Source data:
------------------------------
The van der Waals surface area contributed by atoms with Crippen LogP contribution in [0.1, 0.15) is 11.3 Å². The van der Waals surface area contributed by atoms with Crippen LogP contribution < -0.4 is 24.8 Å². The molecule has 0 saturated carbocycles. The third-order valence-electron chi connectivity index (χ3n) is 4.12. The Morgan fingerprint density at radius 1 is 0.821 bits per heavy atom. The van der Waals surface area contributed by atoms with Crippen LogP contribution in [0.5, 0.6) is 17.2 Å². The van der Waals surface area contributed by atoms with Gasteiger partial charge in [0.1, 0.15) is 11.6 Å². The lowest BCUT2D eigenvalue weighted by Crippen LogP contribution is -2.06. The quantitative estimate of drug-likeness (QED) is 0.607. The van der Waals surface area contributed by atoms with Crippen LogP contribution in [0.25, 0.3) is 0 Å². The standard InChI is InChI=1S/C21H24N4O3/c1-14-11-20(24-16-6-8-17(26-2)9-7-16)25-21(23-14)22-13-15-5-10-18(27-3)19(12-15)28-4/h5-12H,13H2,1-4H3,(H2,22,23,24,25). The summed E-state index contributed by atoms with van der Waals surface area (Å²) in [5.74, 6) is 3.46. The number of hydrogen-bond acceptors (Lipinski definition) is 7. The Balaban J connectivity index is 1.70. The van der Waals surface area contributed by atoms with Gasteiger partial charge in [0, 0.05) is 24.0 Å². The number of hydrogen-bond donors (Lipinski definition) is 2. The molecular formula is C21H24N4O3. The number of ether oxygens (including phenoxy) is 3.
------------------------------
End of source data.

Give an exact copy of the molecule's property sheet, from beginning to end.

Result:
The van der Waals surface area contributed by atoms with Crippen LogP contribution in [0.1, 0.15) is 11.3 Å². The van der Waals surface area contributed by atoms with Crippen LogP contribution < -0.4 is 24.8 Å². The molecule has 0 saturated carbocycles. The third-order valence-electron chi connectivity index (χ3n) is 4.12. The Morgan fingerprint density at radius 1 is 0.821 bits per heavy atom. The van der Waals surface area contributed by atoms with Crippen LogP contribution in [0.5, 0.6) is 17.2 Å². The van der Waals surface area contributed by atoms with Gasteiger partial charge in [0.1, 0.15) is 11.6 Å². The lowest BCUT2D eigenvalue weighted by Crippen LogP contribution is -2.06. The quantitative estimate of drug-likeness (QED) is 0.607. The van der Waals surface area contributed by atoms with Crippen LogP contribution in [0.25, 0.3) is 0 Å². The standard InChI is InChI=1S/C21H24N4O3/c1-14-11-20(24-16-6-8-17(26-2)9-7-16)25-21(23-14)22-13-15-5-10-18(27-3)19(12-15)28-4/h5-12H,13H2,1-4H3,(H2,22,23,24,25). The summed E-state index contributed by atoms with van der Waals surface area (Å²) in [5.74, 6) is 3.46. The number of hydrogen-bond acceptors (Lipinski definition) is 7. The Balaban J connectivity index is 1.70. The van der Waals surface area contributed by atoms with Gasteiger partial charge in [0, 0.05) is 24.0 Å². The number of hydrogen-bond donors (Lipinski definition) is 2. The molecular formula is C21H24N4O3. The number of ether oxygens (including phenoxy) is 3.